A former Ipswich headteacher accused of professional misconduct has said students were always supervised as he rejected suggestions of denying students their liberty.

Odran Doran gave further answers to an ongoing teacher misconduct hearing into his and Simon Black's leadership at The Bridge School in Ipswich.

In 2017, safeguarding concerns related to the use of a classroom locking system were raised by Ofsted officers towards the pair after the school’s “good” rating slid to “inadequate” amid further staff suspensions.   

The Bridge School, which caters for around 150 pupils with learning difficulties, had a number of calming rooms that, at the time of inspection, were provided with door locks. 

On the second day of the resumed hearing, Mr Doran was questioned by a representative for the Teaching Regulation Agency who asked him if locking a door "denies somebody of their liberty". 

Ipswich Star: Odran Doran, who was headteacher at The Bridge School for around 20 years, has been suspended since October 2017Odran Doran, who was headteacher at The Bridge School for around 20 years, has been suspended since October 2017 (Image: Gregg Brown)

Mr Doran said the word should be “restricts” not “denies” and that “restricting means partial whereas denying is total”.

It was put to him that there was evidence suggesting the students were not always supervised when in the calming rooms, however, Mr Doran firmly rejected this.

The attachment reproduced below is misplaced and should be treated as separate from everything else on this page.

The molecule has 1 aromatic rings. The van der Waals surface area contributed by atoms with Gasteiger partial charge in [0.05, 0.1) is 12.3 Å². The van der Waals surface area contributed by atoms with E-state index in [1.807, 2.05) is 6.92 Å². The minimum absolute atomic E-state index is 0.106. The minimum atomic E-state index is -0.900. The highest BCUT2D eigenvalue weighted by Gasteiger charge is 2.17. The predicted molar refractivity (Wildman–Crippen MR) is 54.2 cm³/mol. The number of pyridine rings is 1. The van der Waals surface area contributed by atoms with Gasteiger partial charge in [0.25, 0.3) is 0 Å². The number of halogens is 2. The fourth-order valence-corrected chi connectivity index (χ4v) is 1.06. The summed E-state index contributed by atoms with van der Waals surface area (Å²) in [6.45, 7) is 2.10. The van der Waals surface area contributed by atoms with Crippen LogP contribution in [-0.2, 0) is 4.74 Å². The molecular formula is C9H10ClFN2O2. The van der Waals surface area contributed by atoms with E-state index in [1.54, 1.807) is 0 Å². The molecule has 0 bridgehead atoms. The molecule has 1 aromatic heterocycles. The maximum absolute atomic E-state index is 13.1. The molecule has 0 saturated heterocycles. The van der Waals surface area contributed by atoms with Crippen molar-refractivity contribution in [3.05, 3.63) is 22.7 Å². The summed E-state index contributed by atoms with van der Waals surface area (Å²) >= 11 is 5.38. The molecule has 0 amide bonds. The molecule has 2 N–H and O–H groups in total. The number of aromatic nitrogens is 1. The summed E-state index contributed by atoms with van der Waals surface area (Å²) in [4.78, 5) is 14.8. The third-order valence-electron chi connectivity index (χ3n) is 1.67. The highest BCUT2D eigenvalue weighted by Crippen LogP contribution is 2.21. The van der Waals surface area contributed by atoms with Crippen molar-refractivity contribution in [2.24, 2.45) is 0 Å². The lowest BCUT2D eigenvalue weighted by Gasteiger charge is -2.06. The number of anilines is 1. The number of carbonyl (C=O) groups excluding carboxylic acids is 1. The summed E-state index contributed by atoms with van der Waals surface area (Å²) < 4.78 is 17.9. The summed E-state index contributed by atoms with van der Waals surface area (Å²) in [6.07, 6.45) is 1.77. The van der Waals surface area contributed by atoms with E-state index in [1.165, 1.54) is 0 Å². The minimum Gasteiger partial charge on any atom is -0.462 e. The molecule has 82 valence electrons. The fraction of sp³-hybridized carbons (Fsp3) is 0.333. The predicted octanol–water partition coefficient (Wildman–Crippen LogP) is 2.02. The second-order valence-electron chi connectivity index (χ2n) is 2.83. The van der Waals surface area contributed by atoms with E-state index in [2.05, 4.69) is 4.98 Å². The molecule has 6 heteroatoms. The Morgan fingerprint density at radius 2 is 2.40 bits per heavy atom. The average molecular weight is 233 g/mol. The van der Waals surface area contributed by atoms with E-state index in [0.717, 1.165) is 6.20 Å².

He told the hearing: “I disagree, I don’t know where the evidence is that students weren’t supervised.

“Students were always supervised.” 

It was put to him that the practice of putting students in calming rooms was isolating.

He replied: “No because a member of staff was always there.

“If something is isolating it means they are on their own.”

It was also put to Mr Doran on Tuesday that bean bags were used to help restrain students after bean bags were mentioned in several student incident reports. 

“I wouldn’t say very readily no.” He replied.

Mr Doran previously told the hearing about de-esculation techniques used. 

These included ‘wobble cushions’ which meant the child had to work to keep themselves steady in a chair so they could avoid thinking too much about having a sensory overload.

There were also spaces for children to bounce up and down inside to help block out sensory issues.

The hearing continues.